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FOR THE FARMER.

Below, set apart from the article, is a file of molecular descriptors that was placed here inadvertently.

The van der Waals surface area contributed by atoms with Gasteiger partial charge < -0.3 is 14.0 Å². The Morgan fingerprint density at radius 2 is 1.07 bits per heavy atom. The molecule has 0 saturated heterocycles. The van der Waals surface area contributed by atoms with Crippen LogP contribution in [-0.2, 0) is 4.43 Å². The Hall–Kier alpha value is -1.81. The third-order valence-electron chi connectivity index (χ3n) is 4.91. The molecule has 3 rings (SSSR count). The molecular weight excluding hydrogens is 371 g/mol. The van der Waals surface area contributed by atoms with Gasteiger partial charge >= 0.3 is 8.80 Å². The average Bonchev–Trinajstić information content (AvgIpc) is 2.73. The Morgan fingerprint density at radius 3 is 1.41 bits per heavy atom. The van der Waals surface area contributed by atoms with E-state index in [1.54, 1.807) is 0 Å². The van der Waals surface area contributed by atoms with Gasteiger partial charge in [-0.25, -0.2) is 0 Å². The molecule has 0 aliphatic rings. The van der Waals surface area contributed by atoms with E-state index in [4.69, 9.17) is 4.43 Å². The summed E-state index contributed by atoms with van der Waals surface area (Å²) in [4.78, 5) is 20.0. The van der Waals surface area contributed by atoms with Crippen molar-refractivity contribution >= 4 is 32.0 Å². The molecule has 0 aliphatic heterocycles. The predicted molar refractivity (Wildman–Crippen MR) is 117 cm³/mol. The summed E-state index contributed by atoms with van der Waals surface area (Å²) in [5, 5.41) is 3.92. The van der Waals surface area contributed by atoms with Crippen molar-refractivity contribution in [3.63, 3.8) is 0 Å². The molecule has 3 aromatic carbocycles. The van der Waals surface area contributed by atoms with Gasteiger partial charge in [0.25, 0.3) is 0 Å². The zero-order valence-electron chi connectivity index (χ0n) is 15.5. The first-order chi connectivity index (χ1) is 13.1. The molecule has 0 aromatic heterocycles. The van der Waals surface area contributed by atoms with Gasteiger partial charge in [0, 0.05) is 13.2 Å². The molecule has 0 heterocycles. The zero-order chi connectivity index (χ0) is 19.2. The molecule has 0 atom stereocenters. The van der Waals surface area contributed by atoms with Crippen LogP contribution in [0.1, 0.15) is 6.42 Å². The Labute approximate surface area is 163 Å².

Bee Xotm. Beehives may sit out in the sun all Summer. It is better than the shade at all times. Set the hives close to the ground, and not up on high benches, or against the fence or building. It is not profitable to keep a col ony that has a defective queen. Kill the queen and put in another. You can keep down swarming by taking out the queen cells that the bees are building preparatory to swarming, if you get all of them. Any one can handle bees in safe ty if armed with a good bee-smoker. The best fuel for use in a smoker is dry, spongy, rotten wood. Don’t spoil the fruit trees by cut ting the branches to get the swarms. Mak e two or three swarming boxes; they are more convenient. If you do not have time to watch your bees, and are afraid of losing swarms, clip the wings of all queens and no swarms will take a leave of absence from the apiary. It is not good policy to allow a colony of bees to swarm more than once. Second swarms are not profit able, and they cripple the old parent stock so that it will do but little good all Summer. The Italian bees are the best. A number of other varieties have been brought to this country and thor oughly tested, hot very few of them are now heard of at all, and all unite on the superiority of the Ital ians. If there is a check in the honey flow there’ will also he a check in brood rearing. A little feed during these periods, especially in the early part of the season, will keep up the breeding and colonies will come out with more hands to work when harvest comes. Bees will not object to being handled during the middle of t.h» day, but will resent being disturbed early in the morning or late in the evening, hence it is proper to take advantage of this. Bv many this is considered the most dangerous time to go about them, but intimate acquaintance with them proves this a mistake. Don't IIhIno Heriil> Ntnrk Scrub stock is a luxury that the business farmer can not afford, be cause be must know that every animal will pay its way, and pay a profit on the feed and care; they must have early maturity and superior quality. The wealthy busi ness men who are ambitious to have a farm and stock can not afford to keep any scrub stock, but get the best pure-bred stock, which is cheap enough now for every farmer to buy. Yet thousands of farmers are breed ing, raising and wasting feed on scrub stock that millionaire farmers can not afford, and will not tolerate these scrubs that eat more and sell for half what high grades do. Look at the markets and you see It) per cent of the cattle and horses sell for double the price the nine-tenths sell for. Yet these farmers com plain that cattle and horses do not pay. Cattle at 5c ami ()<• do pay, and horses at $150 to$200 pay well to raise, and the markets are more eager to huv at the high prices all the high elass stock that is tor sale. The Kgs Crn|>. There are about 300,000,000 chickens in the United States. The increase in this sort of live stock in this country has been enormous. In 1880 there were only 102,000,000 chickens. The production of hens’ eggs in the United States is about 900,000,000 dozen annually, just about double that of 1880. The greatest egg producing State is Ohio, which sends to market 75,000,000 dozen per annum. It is closely fol lowed by Illinois, Iowa, Missouri and Pennsylvania in the order men tioned. Poultry Poln to. It is getting rather late to hatch chicks, unless the smaller breeds are used. For our own table it pays to hatch chicks from February to No vember, but the number should be limited. Of course, it is better to hatch a few chicks late even of the larger breeds, but they will not pay as layers. The great object on the farm should be to make everything pay, whether it be live stock or farm crops. Are we doing it? If not, why not? Fifty hens on the farm, properly handled, will pay better the year through than 200 in the same place or roost. Quality rather than quan tity should be the rule. Eggs and chicken meat beat salt p >rk all to death as an article of diet. Use plenty of each. Do not expect that the eggs will pay all the grocery bills unless and abun dance is produced. Some farmers think that money alone should he counted to deter mine whether a thing pays or not. This is a great mistake. Fruit pays even if we do not sell a dollar’s worth. It keeps down doctor bills in the family. Every hen on the farm should clear at least #1.50 a year. How is she to do it? The secret is—hatch her early, so she can commence to lay early. If she lays early she will sit early the next Spring. She can thus hatch several broods in the season, and these chicks—the surplus—together with the Winter eggs, will easily bring the profit up to $1 50 or more, after all cost of feed has been deducted. Not lcng ago we heard a farmer say: “Every Spring I hatch a lot of chicks, yet when I go to get them up in the Fall there don’t seem to be any.” How true the above is on many a farm. The chicks are hatched, and after the hens wean them they have to shift for therrffeel ves until cold weather. A great many die from neglect or disease, and the rats, cats, etc., car ry off a lot more. All this time the farmer never once thinks of his chicks. Is it any wonder that the chicks disappear? We remember a case of this kind last Summer. A neighbor’s young chicks got the cholera, or something vQry much like it. After consult ing us he moved all his small coops to fresh ground, and used air slaked lime freely inside and outside of coops, put a little tonic in the drink ing water, and divided up the broods at night, so there would he no crowding at night. In a- week or two all symptoms of disease passed away. Cleanliness, air slaked lime and plenty of room in the roosting quarters is what did the business. Nome Oon’tn. Don’t expect the best crops from ordinary soils. They can not and will not produce them. Don’t have anything done that you can do yourself. Pay the wages to your self. Don’t deny the land its share of the profits. Pay hack with ma nures. Don’t let it become im poverished, else it impoverishes yon. Don’t expect hired labor to do your work as well as you would do it yourself. Don’t give up. Day is at hand. CHlwnrini In the Warden. My garden was infested with cut worms. I would set cabbage one evening, and the next morning they would he cut down. I took about a gallon of wood ashes to about one tahlespoontul of coal tar and mixed well. Put about a tablespoonful around feach plant, and in a few days the worms were all gone. Small Hairy Cow*. The question of large or small cows in the dairy is being narrowed down into a small compass, and there are but a few who still claim that a cow for the dairy is valuable in proportion to her weight. r Tickled Nearly to Heath You will be by taking a bath in Shaw’s Hot Springs, near Carson. When you drive over from here take the branch road at Empire. Charlie Slingerland is the genial boniface at the resort, and he will treat yon just right. Go and wash your sins away. JOINT QUARTERLY REPORT —OF THE— Juditor aijd Treasurer. Following is the Auditor’s and Treasurer s Quarterly Report for the quarter ending March 3l»t, 18j7: Cash in Treasury Jan. 1, 1897 .$ 46438 0 > RECEIPTS FROM SOUP.CES AS FOLLOWS: From Docket fees .1 31 00 “ Fees and percentages of county officers. — 825 48 ** Redemption and sale of delin qtient roll of 1896 . 621 87 “ Poll taxes of 1896. 15 08 “ County licenses . 470 40 " State of Nevada, Lyon county’s proportion of school money 3848 10 V P. assessment of 1887. - 876 52 $ ,'i8.)7 37 RECEIPTS APPORTIONED AS FOLLOWS: To State Fund . - $ 266 68 To General Fund. . 997 37 To Common School Fund... 3997 69 l’o Interest and Redemption Fund. 88 21 To Silver City (special fund). 10 94 l'o Officers’ Salary Fund . 525 48 t 58 7 37 TRANSFERRED FROM FUNDS AS FOLLOWS: Amount transferred from General to Officers Salary fund , ... I . 316 73 Amount transferred from General to District Judge's salary fund. .$ 524 00 DISBURSED FROM FUNDS AS FOLLOWS: From General fund.$ 3681 42 " Officer's Salary fund. 750 00 “ Interest and Redemption fund 1522 20 “ District Judge’s Saiary fund. 5 2 00 “ Sundry School funds . «342 64 * 9888 26 EXPENDITURES CLASSIFIED: Salary of County Officers. * 1575 00 Court House Supplies_ 68 30 Care and support of indigents. 776 40 Cost of county r'oads and bridges . 362 72 Lyon County’s proportiou of District Judges salary. 592 CO Grind Jury. 257 H' Legal advice. 150 00 Election expenses for 1896. 60 50 Insurance on Court House. 300 00 Printing and advertising 175 75 Support of Public Schools. 3342 64 Redemption Of bonds . 1500 00 Interest on Esmeralda county bonds. 173 47 Miscellaneous expenses. 554 38 $ 9883 26 APPORTIONED FROM COMMON SCHOOL FUND TO DISTRICT FUNDS: To School District No 1 fund $ 629 51 To “ “ No. 2 fund 728 05 1 o “ " No. 3 fund 270 65 To '* " No. 5 fund. 203 22 To “ " No 6 fund. 192 85 To " - No 7 fund 244 71 To " •' No. 8 fund. 218 79 To *' " No 9 fund. 848 15 To “ " No 10 fund. 239 53 To " No. 11 fund. 208 41 To “ •' No 12 fund. 187 66 To “ " No. 18 fund .. 296 58 To “ •' No. 14 fund 156 53 t 3924 94 BALANCE IN THE SEVERAL FUNDS APRIL 1. 1897: Iu General fund. . .$ 10655 67 In State fund. 2294) 34 In Common School fund. 62 75 In Interest and Redemption fund_ 3102 08 In Officers salary fund. 178 38 In District Judges salary fund. 31 00 In Silver City Special fund . 10 94 In School District No. 1 fund. 467 92 In “ “ No. 2 fund..’_ 1028 91 In “ *' No. 3 fund. 457 04 In “ " No. 5 fund. 350 42 In " *' No. 6 fund. 248 36 In " " No. 7 fund 260 43 In “ •* No. 8 fund. 833 23 In " " No. 9 fund 560 47 In •' “ No. 10 fund. 27185 In •* “ No. 11 fund. 344 01 In “ '* No. 12 fund. 203 60 In " •' No. 13 fund. 565 23 In “ " No. 14 fund 883 48 « 42417 11 TOTAI. INDKBTKDNKSS APRIL 1, 1897. Bonds of 1887 bearing 6^ per cent, in terest.. S 21500 00 Esmeralda county bonds, interest at 7 per cent. 4322 10 Bills allowed on Ceneral Fund and unpaid. 250 00 I 26072 10 recapitulation : Cash in Treas. Jan 1,1897 $ 46438 00 Receipts for Quarter. 5897 37 f 52835 87 Disbursed during Quarter $ 9888 26 Cash in Treas. April 1, 1897 42447 11 I 52336 87 Respectfully submitted, A. L. FISH, Auditor. A. J. LOFTU8, Treasurer. He Chea; task Store! T. J. A. FLAWS. —dealer in— Choice Groceries, Provisions and Hardware, Furnishing Goods, Boots & Shoes, Hats, Caps, Etc., Glassware, Orooltery, Cutlery, Liquors & Cigars, Paints, Oils and Patent Medicines, Fresh Fruit and Vegetables in Season, Fresh Dairy Butter, Fresh Eggs and Eastern Cream Cheese. Main St., - Dayton. Orders by mail *iven prompt attention. CATAR H is a LOCAL DISEASE and is tho result of colds and surii. n climatic changes. It can ee cured by a pleasant rein.:. which isaptilied di rectly into the nostrils. Be ing quickly absorbed it give3 relief at once. Ely’s Cream Balm is acknowledged to be the most, thorough cure for Nasal Catarrh, Cold in Head and Hay l ever of remedies. It opcn9 and cleanses the n salpassajbH, allays pain and inflammation, heals the sorc-3, pro tects the membrane from colds, restores the BCTwes of taste and smell. Price r<Oc. at Druggists or by w ELY BROTHERS), 66 Warren Street, New i 01 k. J. Ti. CAMPBELL, PP.OPRIETOR OF THE XT 1ST X O 3XT MARKET, Main Street, Dayton. Home-Cured Bacon & Hams. BEEF, MUTTON, PORK, CORNED MEATS AND Rendered Tallow Meats delivered to Customers free of charge CARSON RIVER PLACER MININC — AND DREDGING COMPANY, -OFFICE No. 18, Broadway, N. Y. City. PKTEK I'OKItKMTKR. President. C. G. CHRISTIE, Secretary. W. E. F. DEAL, ATTORNEY AT LAW, OFFICE: (tank of California Bnildina. Virginia City, Nevada. ELI’S CREAM BALM Is a positive care. Apply into the nostrils. It is quickly absorbed. BO cento at Droplets or by mail • samples 10c. by mail. ELY BROTHERS. B8 Warren St.. New York Cltr. T°B 'T0RK °F every DESCRIPTION EX t,w« wlt.h neatneas and dispatch at'the fo^stiinate's*1 PrlCCB t0 8Ult the time8- Send Occidental Hotel, MAIN STREET, DAYTON, D. C. Fox, Prop.,-—. Clean, comfortable rooms, regular and transient cus tom solicited, meals the finest the market affords. Board by the Day, Week or Month at Regular Rates. The Occidental is a strictly first-class, home-like hotel, and the Proprietor respect fully solicits a share of the public patronage. Sunday Dinners a Specialty. Dayton Livery Stables, WM. SCHOOLEY, Prop.. Catarrh, «jVa£« tiower Main Street, hiiyton. 1i>vuit» Keep* all kinds o/ single and double rigs to let at reasonable prices. This is the Place for Ranchers to Stop When in Town. FIXKNTOF CARK blIVKS MTOFK. Patents Wanted. Parties having inventions they wfeh to pro tect should procure their patents through out agency. Inventor’s Manual, a book containing cost of patents, mode of procedure, etc., ana other information, sent for 3c. stamp. Ourlist of patents wanted, for which lsrgesumi of money are offered, sent with the Manual.free. We find purchasers for patents procured through our agency. Branch offices in all thl principal cities and in all foreign countries. THE WORLD’S PROCRESS, -O. J. Bailey, Manager,— 501-607 PLUM ST., CINCINNATI,0. Bo sure to mention this paper. Benton's Liniment FOR RHEUMATISM IN MAN OR BEAST IS-• “King of the World.” —•— Cures Bruises. Strains, Swellings, Cuts, Lameness. Galls, Burns. Chilblains, Scalds. Frosted Feet, Scratches, Corns, Weak Back, Spavin, Bits, Stinge, Etc , Etc. Benton’s Condition Powders Are tlie Best in the World. Address: ^ Ur. J. 3VE. Benton, Corner Carson and Third 8ts., Carson City, - . Nevada. -• DEALER IN ICE. 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